BWW Reviews: SET Connects with DEAD MAN'S CELL PHONE
The ringtone is intrusive and aggressively upbeat, so synthesized that the tune (Bachman-Turner Overdrive's "Taking Care of Business") is nearly unrecognizable. The phone's owner perhaps thinks it identifies him as a self-made man, important but with simple tastes. The people around him are more likely to find it a nuisance.
Jean (Jenny Maloney) certainly does. The stranger's cell phone is a distraction from her book, an intrusion on her life. It's only because of the incessant ringing that she pays attention to him long enough to realize the man sitting across from her is dead. So begins Dead Man's Cell Phone, an examination of the way technology connects and isolates us, a tale of loneliness in crowds and the complexity of the people we never know.
Sarah Ruhl's play draws Jean and the audience into the death and life of Gordon (Warren Epstein), as Jean clings to Gordon's cell and comes to know his family: his imposing mother Mrs. Gottlieb (Sue Bachman), his distant wife Hermia (Jane Fromme), and his awkward brother Dwight (Karl Brevik). They paint for us a tragicomic picture of the dark secrets, little lies, and sweet poetry that make up our lives, asking how well we can truly know and love each other, especially when we can isolate ourselves with the touch of a button and the swipe of a thumb. But connection is the overall theme of Sarah S Shaver's direction, as she engages the audience on various (and frequently surprising) levels, making us full participants in Jean's saga.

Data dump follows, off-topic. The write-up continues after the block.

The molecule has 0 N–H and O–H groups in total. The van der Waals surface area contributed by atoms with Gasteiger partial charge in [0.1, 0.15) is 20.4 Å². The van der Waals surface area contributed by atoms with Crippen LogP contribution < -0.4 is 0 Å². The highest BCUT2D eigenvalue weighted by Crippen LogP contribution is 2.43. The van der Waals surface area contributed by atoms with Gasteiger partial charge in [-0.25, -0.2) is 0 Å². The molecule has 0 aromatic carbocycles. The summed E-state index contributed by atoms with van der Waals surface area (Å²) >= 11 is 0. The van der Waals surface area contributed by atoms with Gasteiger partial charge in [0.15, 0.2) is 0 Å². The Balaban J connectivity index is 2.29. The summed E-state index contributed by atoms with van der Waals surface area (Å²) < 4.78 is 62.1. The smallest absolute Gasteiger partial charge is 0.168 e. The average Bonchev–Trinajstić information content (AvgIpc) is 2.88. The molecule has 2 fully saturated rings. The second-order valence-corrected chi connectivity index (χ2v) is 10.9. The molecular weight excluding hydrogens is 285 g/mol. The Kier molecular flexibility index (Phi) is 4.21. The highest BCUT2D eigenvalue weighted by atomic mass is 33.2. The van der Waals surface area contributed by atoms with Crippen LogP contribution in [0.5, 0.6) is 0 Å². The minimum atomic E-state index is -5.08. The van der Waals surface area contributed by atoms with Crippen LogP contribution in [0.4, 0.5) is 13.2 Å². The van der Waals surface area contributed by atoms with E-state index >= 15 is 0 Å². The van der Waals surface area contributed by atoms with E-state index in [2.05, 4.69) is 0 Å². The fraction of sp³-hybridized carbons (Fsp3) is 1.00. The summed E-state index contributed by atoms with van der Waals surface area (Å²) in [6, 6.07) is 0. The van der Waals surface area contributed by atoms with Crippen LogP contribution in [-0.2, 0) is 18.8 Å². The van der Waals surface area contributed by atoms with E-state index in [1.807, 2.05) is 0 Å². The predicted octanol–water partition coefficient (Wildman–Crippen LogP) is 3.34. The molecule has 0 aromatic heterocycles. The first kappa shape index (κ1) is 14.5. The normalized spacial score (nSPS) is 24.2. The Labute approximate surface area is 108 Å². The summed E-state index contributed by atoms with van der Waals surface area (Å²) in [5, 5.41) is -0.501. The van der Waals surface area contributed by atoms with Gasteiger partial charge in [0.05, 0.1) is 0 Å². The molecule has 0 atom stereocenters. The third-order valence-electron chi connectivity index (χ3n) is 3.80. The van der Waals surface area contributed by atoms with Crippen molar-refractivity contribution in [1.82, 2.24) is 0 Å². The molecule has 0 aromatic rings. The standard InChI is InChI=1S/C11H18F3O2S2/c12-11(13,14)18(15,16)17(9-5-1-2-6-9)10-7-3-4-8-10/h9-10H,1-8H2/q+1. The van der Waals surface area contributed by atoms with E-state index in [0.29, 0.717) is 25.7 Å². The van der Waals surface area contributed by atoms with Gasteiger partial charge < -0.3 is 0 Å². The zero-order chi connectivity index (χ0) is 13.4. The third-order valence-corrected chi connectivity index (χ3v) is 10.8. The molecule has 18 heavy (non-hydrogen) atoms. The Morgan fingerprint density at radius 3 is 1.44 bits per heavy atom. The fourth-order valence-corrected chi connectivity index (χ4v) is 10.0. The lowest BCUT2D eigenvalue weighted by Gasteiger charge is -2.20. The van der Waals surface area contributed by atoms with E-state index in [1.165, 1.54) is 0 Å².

The cast is one of the strongest ensembles I've seen in months, with Maloney giving a tender, moving performance that grounds the play. She gives Jean a natural empathy that makes her determination to bring closure to Gordon's life feel true and sincere, and exhibits excellent chemistry with Brevik's Dwight (an embodiment of what they had in mind when they coined the term "adorkable"). Ruhl's script gives each character a chance to shine: Bachman delivers a wonderfully grandiose eulogy to her son, and Fromme has a brilliant drunk scene where Hermia expounds on the mess of her married life while pounding back cosmos like a marathon session of Sex in the City. As Gordon, Epstein makes a convincing corpse, but more importantly presents a self-satisfied charm when the dead man gets the chance to tell his own story.
Fantastic, funny, and sad, SET's production of Dead Man's Cell Phone is a beautiful evening in what Mrs. Gottlieb calls one of the few sacred spaces remaining in the world. Don't forget to set your devices to vibrate.
DEAD MAN'S CELL PHONE plays now through March 1st at Springs Ensemble Theatre, Thursdays through Saturdays at 7:30pm and Sunday matinees February 22nd and March 1st at 4pm. For tickets, contact the box office at 719-357-3080 or visit www.springsensembletheatre.org.